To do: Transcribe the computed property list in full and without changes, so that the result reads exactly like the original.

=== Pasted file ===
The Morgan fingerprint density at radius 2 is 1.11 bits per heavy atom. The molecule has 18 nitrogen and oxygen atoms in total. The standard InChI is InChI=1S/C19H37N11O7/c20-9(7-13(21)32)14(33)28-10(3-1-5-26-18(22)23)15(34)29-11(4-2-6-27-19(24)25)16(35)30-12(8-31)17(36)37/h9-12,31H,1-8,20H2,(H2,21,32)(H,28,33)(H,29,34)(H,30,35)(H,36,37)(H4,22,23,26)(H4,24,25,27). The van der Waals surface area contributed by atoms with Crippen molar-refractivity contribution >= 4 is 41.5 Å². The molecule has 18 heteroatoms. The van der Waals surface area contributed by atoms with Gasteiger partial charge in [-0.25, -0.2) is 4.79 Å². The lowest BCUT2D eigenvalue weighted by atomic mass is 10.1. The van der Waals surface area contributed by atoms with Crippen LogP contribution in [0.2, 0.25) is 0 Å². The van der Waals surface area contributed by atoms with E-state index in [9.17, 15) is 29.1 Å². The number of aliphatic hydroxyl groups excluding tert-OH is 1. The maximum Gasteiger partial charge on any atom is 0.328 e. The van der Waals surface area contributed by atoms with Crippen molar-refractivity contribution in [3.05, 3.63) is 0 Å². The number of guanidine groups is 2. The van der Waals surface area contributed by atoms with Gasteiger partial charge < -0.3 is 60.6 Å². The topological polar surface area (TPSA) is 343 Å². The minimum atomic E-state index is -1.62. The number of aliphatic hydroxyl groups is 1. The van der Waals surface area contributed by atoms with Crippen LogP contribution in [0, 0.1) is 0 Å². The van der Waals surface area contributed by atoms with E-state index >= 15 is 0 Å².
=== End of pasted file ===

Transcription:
The Morgan fingerprint density at radius 2 is 1.11 bits per heavy atom. The molecule has 18 nitrogen and oxygen atoms in total. The standard InChI is InChI=1S/C19H37N11O7/c20-9(7-13(21)32)14(33)28-10(3-1-5-26-18(22)23)15(34)29-11(4-2-6-27-19(24)25)16(35)30-12(8-31)17(36)37/h9-12,31H,1-8,20H2,(H2,21,32)(H,28,33)(H,29,34)(H,30,35)(H,36,37)(H4,22,23,26)(H4,24,25,27). The van der Waals surface area contributed by atoms with Crippen molar-refractivity contribution >= 4 is 41.5 Å². The molecule has 18 heteroatoms. The van der Waals surface area contributed by atoms with Gasteiger partial charge in [-0.25, -0.2) is 4.79 Å². The lowest BCUT2D eigenvalue weighted by atomic mass is 10.1. The van der Waals surface area contributed by atoms with Crippen LogP contribution in [0.2, 0.25) is 0 Å². The van der Waals surface area contributed by atoms with E-state index in [9.17, 15) is 29.1 Å². The number of aliphatic hydroxyl groups excluding tert-OH is 1. The maximum Gasteiger partial charge on any atom is 0.328 e. The van der Waals surface area contributed by atoms with Crippen molar-refractivity contribution in [3.05, 3.63) is 0 Å². The number of guanidine groups is 2. The van der Waals surface area contributed by atoms with Gasteiger partial charge < -0.3 is 60.6 Å². The topological polar surface area (TPSA) is 343 Å². The minimum atomic E-state index is -1.62. The number of aliphatic hydroxyl groups is 1. The van der Waals surface area contributed by atoms with Crippen LogP contribution in [0, 0.1) is 0 Å². The van der Waals surface area contributed by atoms with E-state index >= 15 is 0 Å².